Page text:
David Cameron to Stephen Fry: I won't boycott the Winter Olympics

The prime minister responds to the suggestion that Russia's anti-gay laws mean Britain should refuse to take part in the Winter Olympics.

David Cameron has refused calls for Britain to boycott the Winter Olympics in Russia because of the country's anti-gay laws. 

In a series of tweets, he said: 

Fry had earlier written that, in Russia: 

Beatings, murders and humiliations are ignored by the police. Any defence or sane discussion of homosexuality is against the law. Any statement, for example, that Tchaikovsky was gay and that his art and life reflects this sexuality and are an inspiration to other gay artists would be punishable by imprisonment. It is simply not enough to say that gay Olympians may or may not be safe in their village.

The IOC absolutely must take a firm stance on behalf of the shared humanity it is supposed to represent against the barbaric, fascist law that Putin has pushed through the Duma.

Several prominent gay athletes and commentators have welcomed Fry's move, but disagreed with the idea of a boycott. The BBC's Clare Balding said that she would attend:

"I'm pleased Stephen has raised the argument and I hope that his piece is read and debated at the highest levels. If the venue for the Winter Olympics remains as it is, I will be presenting from Sochi for the BBC. I will do so because I am a sports presenter who happens to be gay. I think the best way of enlightening societies that are not as open-minded as our own is not to be cowed into submission. I intend to stand proud, do my homework and do my job as well as I possibly can - as I would for any other sporting event."

Skater Johnny Weir said that it was "not Russia's public's fault that their government is so bigoted" and therefore he would attend the Olympics. 

The Daily Mail responded to Fry's blog with a feature entitled "What right has this smug luvvie to speak for the civilised world?" In it, Andrew Pierce asked: "Why do he and his luvvie friends think they can try to dictate which countries are appropriate to stage Olympic events and which are not? The problem with actors, of course, is that they think they are as clever as the lines they recite."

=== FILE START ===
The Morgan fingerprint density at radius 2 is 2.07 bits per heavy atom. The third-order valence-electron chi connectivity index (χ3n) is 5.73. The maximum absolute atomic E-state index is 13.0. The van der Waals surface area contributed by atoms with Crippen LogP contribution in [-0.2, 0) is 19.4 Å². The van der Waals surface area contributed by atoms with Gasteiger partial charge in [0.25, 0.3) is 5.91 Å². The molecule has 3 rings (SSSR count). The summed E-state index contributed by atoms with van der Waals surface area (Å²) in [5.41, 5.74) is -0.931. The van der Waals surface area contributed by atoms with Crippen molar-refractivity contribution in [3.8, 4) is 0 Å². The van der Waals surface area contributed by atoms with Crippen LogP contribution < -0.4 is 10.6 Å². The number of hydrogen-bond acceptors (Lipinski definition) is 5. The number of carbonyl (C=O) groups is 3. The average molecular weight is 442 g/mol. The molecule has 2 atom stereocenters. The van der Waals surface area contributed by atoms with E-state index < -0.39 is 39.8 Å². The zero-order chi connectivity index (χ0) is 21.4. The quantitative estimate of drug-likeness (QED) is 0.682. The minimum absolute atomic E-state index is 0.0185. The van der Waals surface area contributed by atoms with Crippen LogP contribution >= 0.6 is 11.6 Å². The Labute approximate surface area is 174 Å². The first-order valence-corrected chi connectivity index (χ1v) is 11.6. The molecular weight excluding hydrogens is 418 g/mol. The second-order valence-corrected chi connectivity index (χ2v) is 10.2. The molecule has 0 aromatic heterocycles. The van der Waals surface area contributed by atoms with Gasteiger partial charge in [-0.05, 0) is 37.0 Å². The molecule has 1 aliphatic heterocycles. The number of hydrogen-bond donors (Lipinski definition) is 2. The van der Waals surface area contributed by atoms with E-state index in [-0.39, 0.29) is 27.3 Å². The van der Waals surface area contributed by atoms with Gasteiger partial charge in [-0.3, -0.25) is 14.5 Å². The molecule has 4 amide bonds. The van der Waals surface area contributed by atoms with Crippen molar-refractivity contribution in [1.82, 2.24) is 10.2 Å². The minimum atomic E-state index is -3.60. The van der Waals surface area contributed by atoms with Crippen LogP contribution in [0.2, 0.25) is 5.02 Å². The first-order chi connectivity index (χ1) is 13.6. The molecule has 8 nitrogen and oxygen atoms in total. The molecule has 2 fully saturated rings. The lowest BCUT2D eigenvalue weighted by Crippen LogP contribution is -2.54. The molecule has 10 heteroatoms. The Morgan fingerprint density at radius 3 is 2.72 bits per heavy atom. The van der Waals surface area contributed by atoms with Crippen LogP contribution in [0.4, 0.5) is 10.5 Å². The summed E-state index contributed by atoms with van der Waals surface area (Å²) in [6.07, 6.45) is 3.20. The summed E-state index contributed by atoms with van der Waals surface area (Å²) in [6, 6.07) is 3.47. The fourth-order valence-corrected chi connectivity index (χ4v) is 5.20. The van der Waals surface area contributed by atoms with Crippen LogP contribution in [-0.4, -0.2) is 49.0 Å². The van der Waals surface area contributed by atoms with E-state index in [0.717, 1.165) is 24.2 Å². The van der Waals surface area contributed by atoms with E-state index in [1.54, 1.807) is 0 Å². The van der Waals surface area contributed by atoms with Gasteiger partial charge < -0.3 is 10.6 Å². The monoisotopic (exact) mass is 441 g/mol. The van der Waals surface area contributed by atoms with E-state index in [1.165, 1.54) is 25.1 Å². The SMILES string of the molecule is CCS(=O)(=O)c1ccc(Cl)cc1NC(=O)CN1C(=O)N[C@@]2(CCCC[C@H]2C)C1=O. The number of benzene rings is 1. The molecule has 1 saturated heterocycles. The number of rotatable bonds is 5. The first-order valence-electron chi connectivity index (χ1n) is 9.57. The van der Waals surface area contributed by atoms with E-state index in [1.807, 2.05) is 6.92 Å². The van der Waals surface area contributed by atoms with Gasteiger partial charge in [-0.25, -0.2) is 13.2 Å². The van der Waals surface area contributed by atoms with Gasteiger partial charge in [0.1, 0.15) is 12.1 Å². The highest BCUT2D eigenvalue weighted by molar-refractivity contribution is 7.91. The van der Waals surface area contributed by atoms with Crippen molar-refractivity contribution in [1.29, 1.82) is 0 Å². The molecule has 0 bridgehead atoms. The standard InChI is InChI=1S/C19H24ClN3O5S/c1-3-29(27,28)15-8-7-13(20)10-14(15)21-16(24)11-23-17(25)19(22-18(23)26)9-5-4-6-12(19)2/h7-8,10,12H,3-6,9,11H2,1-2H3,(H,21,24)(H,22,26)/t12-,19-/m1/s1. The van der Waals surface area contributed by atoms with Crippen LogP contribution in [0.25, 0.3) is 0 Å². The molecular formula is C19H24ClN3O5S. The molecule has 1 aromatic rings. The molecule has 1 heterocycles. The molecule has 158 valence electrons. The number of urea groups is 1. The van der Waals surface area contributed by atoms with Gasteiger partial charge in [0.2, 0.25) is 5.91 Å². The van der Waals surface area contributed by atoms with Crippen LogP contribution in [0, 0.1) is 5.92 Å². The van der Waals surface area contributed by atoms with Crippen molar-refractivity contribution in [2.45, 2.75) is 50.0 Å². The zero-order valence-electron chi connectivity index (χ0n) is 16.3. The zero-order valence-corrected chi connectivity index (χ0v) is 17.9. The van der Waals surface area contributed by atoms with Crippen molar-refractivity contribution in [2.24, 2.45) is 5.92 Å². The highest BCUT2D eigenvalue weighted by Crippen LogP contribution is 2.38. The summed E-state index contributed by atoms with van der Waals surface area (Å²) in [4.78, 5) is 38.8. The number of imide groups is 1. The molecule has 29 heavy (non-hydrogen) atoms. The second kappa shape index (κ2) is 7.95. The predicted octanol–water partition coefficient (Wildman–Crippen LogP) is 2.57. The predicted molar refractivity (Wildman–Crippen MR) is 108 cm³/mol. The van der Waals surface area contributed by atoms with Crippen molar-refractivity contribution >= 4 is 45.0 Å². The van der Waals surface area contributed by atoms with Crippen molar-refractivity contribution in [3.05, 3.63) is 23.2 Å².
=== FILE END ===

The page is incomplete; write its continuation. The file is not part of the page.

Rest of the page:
Fry responded yesterday with a follow-up post:

The Mail still can’t quite live with the shame that it has always, always been historically wrong about everything - large and small - from Picasso to equal pay for women.

Skater Johnny Weir, whose husband is Russian, will attend the Olympics. Photo: Getty

Helen Lewis is deputy editor of the New Statesman. She has presented BBC Radio 4’s Week in Westminster and is a regular panellist on BBC1’s Sunday Politics.

Photo: Getty
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Scotland's vast deficit remains an obstacle to independence

Though the country's financial position has improved, independence would still risk severe austerity. 

For the SNP, the annual Scottish public spending figures bring good and bad news. The good news, such as it is, is that Scotland's deficit fell by £1.3bn in 2016/17. The bad news is that it remains £13.3bn or 8.3 per cent of GDP – three times the UK figure of 2.4 per cent (£46.2bn) and vastly higher than the white paper's worst case scenario of £5.5bn. 

These figures, it's important to note, include Scotland's geographic share of North Sea oil and gas revenue. The "oil bonus" that the SNP once boasted of has withered since the collapse in commodity prices. Though revenue rose from £56m the previous year to £208m, this remains a fraction of the £8bn recorded in 2011/12. Total public sector revenue was £312 per person below the UK average, while expenditure was £1,437 higher. Though the SNP is playing down the figures as "a snapshot", the white paper unambiguously stated: "GERS [Government Expenditure and Revenue Scotland] is the authoritative publication on Scotland’s public finances". 

As before, Nicola Sturgeon has warned of the threat posed by Brexit to the Scottish economy. But the country's black hole means the risks of independence remain immense. As a new state, Scotland would be forced to pay a premium on its debt, resulting in an even greater fiscal gap. Were it to use the pound without permission, with no independent central bank and no lender of last resort, borrowing costs would rise still further. To offset a Greek-style crisis, Scotland would be forced to impose dramatic austerity. 

Sturgeon is undoubtedly right to warn of the risks of Brexit (particularly of the "hard" variety). But for a large number of Scots, this is merely cause to avoid the added turmoil of independence. Though eventual EU membership would benefit Scotland, its UK trade is worth four times as much as that with Europe. 

Of course, for a true nationalist, economics is irrelevant. Independence is a good in itself and sovereignty always trumps prosperity (a point on which Scottish nationalists align with English Brexiteers). But if Scotland is to ever depart the UK, the SNP will need to win over pragmatists, too. In that quest, Scotland's deficit remains a vast obstacle. 

George Eaton is political editor of the New Statesman.